In the city, life is complicated.
Events happen, and, often, their interpretation has more to do with rumor, preconceived notions and faulty facts than with verifiable truths. And media, distant and distracted, often don’t do their job of helping people tie together the strands.
A perfect example occurred this past April 21.
On that day, a shooting occurred in Midtown Harrisburg, near a food truck festival that was part of the city’s monthly “3rd in the Burg” arts and culture event. That much we know for sure.
The emerging narrative went something like this:
- The shooting was the result of the usual urban criminal activity around some downscale rowhouses on N. 3rd
- The shooting led to such a drop in business for the food trucks that, three months later, they decamped for the safer suburbs.
- The shooting and the loss of the food trucks mean that 3rd in the Burg is unsafe or in jeopardy or both.
But what if none of this is true? What if these commonly held beliefs are wrong?
Let’s start with the shooting itself.
At 5:11 p.m., two shots rang out on the 1600-block of N. 3rd Street. As reported by most media, the shooting was down the street from 3rd in the Burg’s food truck festival, which was setting up (it hadn’t actually begun).
At the time, information was sketchy. TV news reporters rushed in, using the food festival as a camera backdrop, as a prop, implying peril. Similarly, a print reporter repeatedly commingled the shooting and the festival. Later pictures showed a young black man, identified as 22-year-old Saivon Waller, sitting on the stoop of the house where the shooting occurred, behind yellow caution tape, being questioned, then arrested, by police.
The public takeaway: another shooting, another crime, a dangerous city. Three days later, Harrisburg police released their official version, unraveling the first string in that narrative. A young woman, they said, was shot in the leg because, as she rushed into Waller’s apartment quickly and unexpectedly, Waller, an Army reservist, said he thought she was an intruder. Waller’s defense claims it was a terrible accident—he and the woman knew each other well, but he did not immediately recognize her as she barged in. For its part, the prosecution does not buy the “all-an-accident” defense, contending that Waller, even if he didn’t mean to shoot this specific person, still intentionally aimed and shot the gun.
Regardless, there was no broader community concern: no drugs, no thugs and certainly no bullets flying around willy-nilly at the food truck fest. But who cared about the real story at that point? The initial, breathless reporting and stand-ups in front of food trucks already had a terrible impact, had been imprinted on people’s brains. From then on, they were likely only to retain the false memory that there was a shooting at 3rd in The Burg.
And, indeed, in July, the food truck festival announced that it was pulling out of 3rd in the Burg, blaming falling business on the April shooting. So, they were taking their chicken sandwiches and beef burritos across the river, to the relative safety of a church parking lot in the suburbs, setting up a competing event outside Mechanicsburg.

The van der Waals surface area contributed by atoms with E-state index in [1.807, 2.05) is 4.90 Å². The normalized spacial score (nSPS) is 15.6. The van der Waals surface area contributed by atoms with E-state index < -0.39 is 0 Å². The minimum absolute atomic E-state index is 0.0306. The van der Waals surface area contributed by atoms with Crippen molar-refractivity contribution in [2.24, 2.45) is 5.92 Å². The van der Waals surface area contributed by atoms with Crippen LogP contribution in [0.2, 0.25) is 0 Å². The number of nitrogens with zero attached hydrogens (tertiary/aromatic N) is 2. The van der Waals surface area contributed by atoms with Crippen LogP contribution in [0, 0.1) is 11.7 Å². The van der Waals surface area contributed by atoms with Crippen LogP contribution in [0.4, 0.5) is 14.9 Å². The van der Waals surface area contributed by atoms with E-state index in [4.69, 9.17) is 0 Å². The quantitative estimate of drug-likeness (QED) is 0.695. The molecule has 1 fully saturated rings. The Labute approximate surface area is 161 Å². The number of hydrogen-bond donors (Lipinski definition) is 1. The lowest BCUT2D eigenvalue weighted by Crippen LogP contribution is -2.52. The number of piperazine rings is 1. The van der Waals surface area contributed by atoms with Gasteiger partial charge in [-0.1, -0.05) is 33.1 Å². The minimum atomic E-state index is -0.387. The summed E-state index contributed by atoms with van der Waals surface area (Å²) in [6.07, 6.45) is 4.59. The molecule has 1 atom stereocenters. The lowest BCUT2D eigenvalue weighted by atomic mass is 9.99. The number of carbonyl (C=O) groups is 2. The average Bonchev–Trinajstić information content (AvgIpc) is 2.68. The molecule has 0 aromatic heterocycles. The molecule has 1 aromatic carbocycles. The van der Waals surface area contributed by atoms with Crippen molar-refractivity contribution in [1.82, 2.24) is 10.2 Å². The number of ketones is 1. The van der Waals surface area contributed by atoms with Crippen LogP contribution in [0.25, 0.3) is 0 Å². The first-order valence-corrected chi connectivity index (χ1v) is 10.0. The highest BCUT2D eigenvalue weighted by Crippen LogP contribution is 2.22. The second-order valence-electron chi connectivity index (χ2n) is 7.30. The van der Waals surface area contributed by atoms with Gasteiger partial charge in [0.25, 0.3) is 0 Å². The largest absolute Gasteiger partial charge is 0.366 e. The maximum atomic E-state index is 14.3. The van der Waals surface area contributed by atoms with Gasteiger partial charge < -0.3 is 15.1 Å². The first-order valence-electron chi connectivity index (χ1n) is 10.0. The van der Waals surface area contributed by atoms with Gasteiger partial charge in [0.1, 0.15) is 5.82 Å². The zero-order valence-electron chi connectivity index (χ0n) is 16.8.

But there was problem with that “news,” too. Back in 2013, when the food trucks first arrived, the lines were so long that it once took me an hour to get a taco. By last summer, long before the shooting, the lines were gone, and I could stroll right up to a truck to order. What had happened? It’s simple really. A few blocks south, the Broad Street Market had begun to open for 3rd in the Burg, and that’s where all the hungry people went.
The market had many advantages over food trucks huddled together in an out-of-the-way parking lot. In the warm weather, it offered music, pop-up vendors, outdoor seating and even free beer and spirits samples. In the cold weather, it had shelter and heat. It was also centrally located, a natural gathering spot with dozens of amazing food options.
But what was bad for the food truck festival was fantastic for 3rd in the Burg. The market’s participation gave the arts event something it had lacked—a central meeting point, a strong core, a heart, if you will. As a result, 3rd in the Burg became more popular (and more fun) than ever.
But, unless you were on the ground in Harrisburg, you didn’t know that. You missed this story and all its complexities. Instead, you probably followed the much simpler, yet untrue, story line: a young thug, a public danger, the loss of a beloved food festival.
Misperception, incomplete reporting, a failure to tie together the many strings of a story.
In the city, life is complicated.
Editor’s Note: In May, Saivon Waller had his bail reduced from $500,000 to $100,000. He was released on bond, and his next court appearance is scheduled for Oct. 5.
Lawrance Binda is editor in chief of TheBurg.
Illustration by Rich Hauck.